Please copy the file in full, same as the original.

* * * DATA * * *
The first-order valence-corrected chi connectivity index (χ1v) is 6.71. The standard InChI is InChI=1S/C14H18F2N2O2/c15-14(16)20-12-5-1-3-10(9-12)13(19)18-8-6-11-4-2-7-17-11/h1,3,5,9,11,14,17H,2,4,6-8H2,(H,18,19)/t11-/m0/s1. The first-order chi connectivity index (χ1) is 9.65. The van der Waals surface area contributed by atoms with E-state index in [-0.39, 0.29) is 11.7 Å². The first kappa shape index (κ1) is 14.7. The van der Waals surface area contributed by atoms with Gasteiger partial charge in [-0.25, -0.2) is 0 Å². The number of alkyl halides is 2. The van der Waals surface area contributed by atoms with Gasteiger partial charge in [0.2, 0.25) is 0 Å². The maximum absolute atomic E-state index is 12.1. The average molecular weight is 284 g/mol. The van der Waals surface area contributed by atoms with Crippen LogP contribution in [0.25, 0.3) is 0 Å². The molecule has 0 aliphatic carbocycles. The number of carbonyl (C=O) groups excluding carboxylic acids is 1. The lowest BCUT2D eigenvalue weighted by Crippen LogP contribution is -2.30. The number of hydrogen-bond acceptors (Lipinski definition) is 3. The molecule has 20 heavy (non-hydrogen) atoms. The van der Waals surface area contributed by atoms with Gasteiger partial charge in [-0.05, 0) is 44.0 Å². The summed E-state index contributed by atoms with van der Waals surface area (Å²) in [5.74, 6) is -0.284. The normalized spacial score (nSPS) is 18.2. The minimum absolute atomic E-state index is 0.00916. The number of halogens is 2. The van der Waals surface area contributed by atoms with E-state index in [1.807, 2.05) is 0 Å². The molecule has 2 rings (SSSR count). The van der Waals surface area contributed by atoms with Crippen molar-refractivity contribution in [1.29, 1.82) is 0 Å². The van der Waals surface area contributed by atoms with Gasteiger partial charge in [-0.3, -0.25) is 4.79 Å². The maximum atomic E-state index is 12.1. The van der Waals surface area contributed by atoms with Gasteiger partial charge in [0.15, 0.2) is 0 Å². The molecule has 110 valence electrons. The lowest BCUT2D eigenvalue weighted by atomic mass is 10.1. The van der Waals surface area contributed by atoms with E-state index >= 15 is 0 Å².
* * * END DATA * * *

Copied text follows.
The first-order valence-corrected chi connectivity index (χ1v) is 6.71. The standard InChI is InChI=1S/C14H18F2N2O2/c15-14(16)20-12-5-1-3-10(9-12)13(19)18-8-6-11-4-2-7-17-11/h1,3,5,9,11,14,17H,2,4,6-8H2,(H,18,19)/t11-/m0/s1. The first-order chi connectivity index (χ1) is 9.65. The van der Waals surface area contributed by atoms with E-state index in [-0.39, 0.29) is 11.7 Å². The first kappa shape index (κ1) is 14.7. The van der Waals surface area contributed by atoms with Gasteiger partial charge in [-0.25, -0.2) is 0 Å². The number of alkyl halides is 2. The van der Waals surface area contributed by atoms with Gasteiger partial charge in [0.2, 0.25) is 0 Å². The maximum absolute atomic E-state index is 12.1. The average molecular weight is 284 g/mol. The van der Waals surface area contributed by atoms with Crippen LogP contribution in [0.25, 0.3) is 0 Å². The molecule has 0 aliphatic carbocycles. The number of carbonyl (C=O) groups excluding carboxylic acids is 1. The lowest BCUT2D eigenvalue weighted by Crippen LogP contribution is -2.30. The number of hydrogen-bond acceptors (Lipinski definition) is 3. The molecule has 20 heavy (non-hydrogen) atoms. The van der Waals surface area contributed by atoms with Gasteiger partial charge in [-0.05, 0) is 44.0 Å². The summed E-state index contributed by atoms with van der Waals surface area (Å²) in [5.74, 6) is -0.284. The normalized spacial score (nSPS) is 18.2. The minimum absolute atomic E-state index is 0.00916. The number of halogens is 2. The van der Waals surface area contributed by atoms with E-state index in [1.807, 2.05) is 0 Å². The molecule has 2 rings (SSSR count). The van der Waals surface area contributed by atoms with Crippen molar-refractivity contribution in [1.29, 1.82) is 0 Å². The van der Waals surface area contributed by atoms with Gasteiger partial charge in [-0.3, -0.25) is 4.79 Å². The maximum atomic E-state index is 12.1. The van der Waals surface area contributed by atoms with Gasteiger partial charge in [0.15, 0.2) is 0 Å². The molecule has 110 valence electrons. The lowest BCUT2D eigenvalue weighted by atomic mass is 10.1. The van der Waals surface area contributed by atoms with E-state index >= 15 is 0 Å².